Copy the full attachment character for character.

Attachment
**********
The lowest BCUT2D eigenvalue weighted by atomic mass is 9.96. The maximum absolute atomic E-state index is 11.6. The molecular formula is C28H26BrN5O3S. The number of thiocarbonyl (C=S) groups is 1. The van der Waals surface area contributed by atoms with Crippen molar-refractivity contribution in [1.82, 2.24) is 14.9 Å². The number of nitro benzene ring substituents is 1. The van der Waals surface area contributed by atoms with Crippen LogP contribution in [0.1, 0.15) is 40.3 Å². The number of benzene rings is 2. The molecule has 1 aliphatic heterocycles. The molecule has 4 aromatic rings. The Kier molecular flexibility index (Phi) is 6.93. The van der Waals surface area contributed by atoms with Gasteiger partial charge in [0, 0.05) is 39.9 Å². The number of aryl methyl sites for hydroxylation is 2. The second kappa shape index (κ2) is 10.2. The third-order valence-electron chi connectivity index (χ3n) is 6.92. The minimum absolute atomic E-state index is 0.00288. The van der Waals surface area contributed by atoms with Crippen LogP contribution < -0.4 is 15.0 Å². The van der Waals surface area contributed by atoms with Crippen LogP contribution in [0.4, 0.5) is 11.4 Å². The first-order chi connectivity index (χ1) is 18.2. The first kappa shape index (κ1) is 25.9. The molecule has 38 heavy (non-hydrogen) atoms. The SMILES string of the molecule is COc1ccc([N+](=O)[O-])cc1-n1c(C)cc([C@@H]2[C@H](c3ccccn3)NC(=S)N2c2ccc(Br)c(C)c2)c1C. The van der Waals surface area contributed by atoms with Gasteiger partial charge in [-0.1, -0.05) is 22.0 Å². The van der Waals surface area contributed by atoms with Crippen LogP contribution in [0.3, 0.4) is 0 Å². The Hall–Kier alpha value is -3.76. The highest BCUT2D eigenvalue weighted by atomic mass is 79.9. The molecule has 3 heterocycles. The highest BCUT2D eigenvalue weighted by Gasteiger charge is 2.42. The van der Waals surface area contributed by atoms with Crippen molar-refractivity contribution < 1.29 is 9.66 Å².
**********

The lowest BCUT2D eigenvalue weighted by atomic mass is 9.96. The maximum absolute atomic E-state index is 11.6. The molecular formula is C28H26BrN5O3S. The number of thiocarbonyl (C=S) groups is 1. The van der Waals surface area contributed by atoms with Crippen molar-refractivity contribution in [1.82, 2.24) is 14.9 Å². The number of nitro benzene ring substituents is 1. The van der Waals surface area contributed by atoms with Crippen LogP contribution in [0.1, 0.15) is 40.3 Å². The number of benzene rings is 2. The molecule has 1 aliphatic heterocycles. The molecule has 4 aromatic rings. The Kier molecular flexibility index (Phi) is 6.93. The van der Waals surface area contributed by atoms with Gasteiger partial charge in [0, 0.05) is 39.9 Å². The number of aryl methyl sites for hydroxylation is 2. The second kappa shape index (κ2) is 10.2. The third-order valence-electron chi connectivity index (χ3n) is 6.92. The minimum absolute atomic E-state index is 0.00288. The van der Waals surface area contributed by atoms with Crippen LogP contribution < -0.4 is 15.0 Å². The van der Waals surface area contributed by atoms with Crippen LogP contribution in [0.4, 0.5) is 11.4 Å². The first-order chi connectivity index (χ1) is 18.2. The first kappa shape index (κ1) is 25.9. The molecule has 38 heavy (non-hydrogen) atoms. The SMILES string of the molecule is COc1ccc([N+](=O)[O-])cc1-n1c(C)cc([C@@H]2[C@H](c3ccccn3)NC(=S)N2c2ccc(Br)c(C)c2)c1C. The van der Waals surface area contributed by atoms with Gasteiger partial charge in [-0.1, -0.05) is 22.0 Å². The van der Waals surface area contributed by atoms with Crippen LogP contribution in [0.3, 0.4) is 0 Å². The Hall–Kier alpha value is -3.76. The highest BCUT2D eigenvalue weighted by atomic mass is 79.9. The molecule has 3 heterocycles. The highest BCUT2D eigenvalue weighted by Gasteiger charge is 2.42. The van der Waals surface area contributed by atoms with Crippen molar-refractivity contribution < 1.29 is 9.66 Å².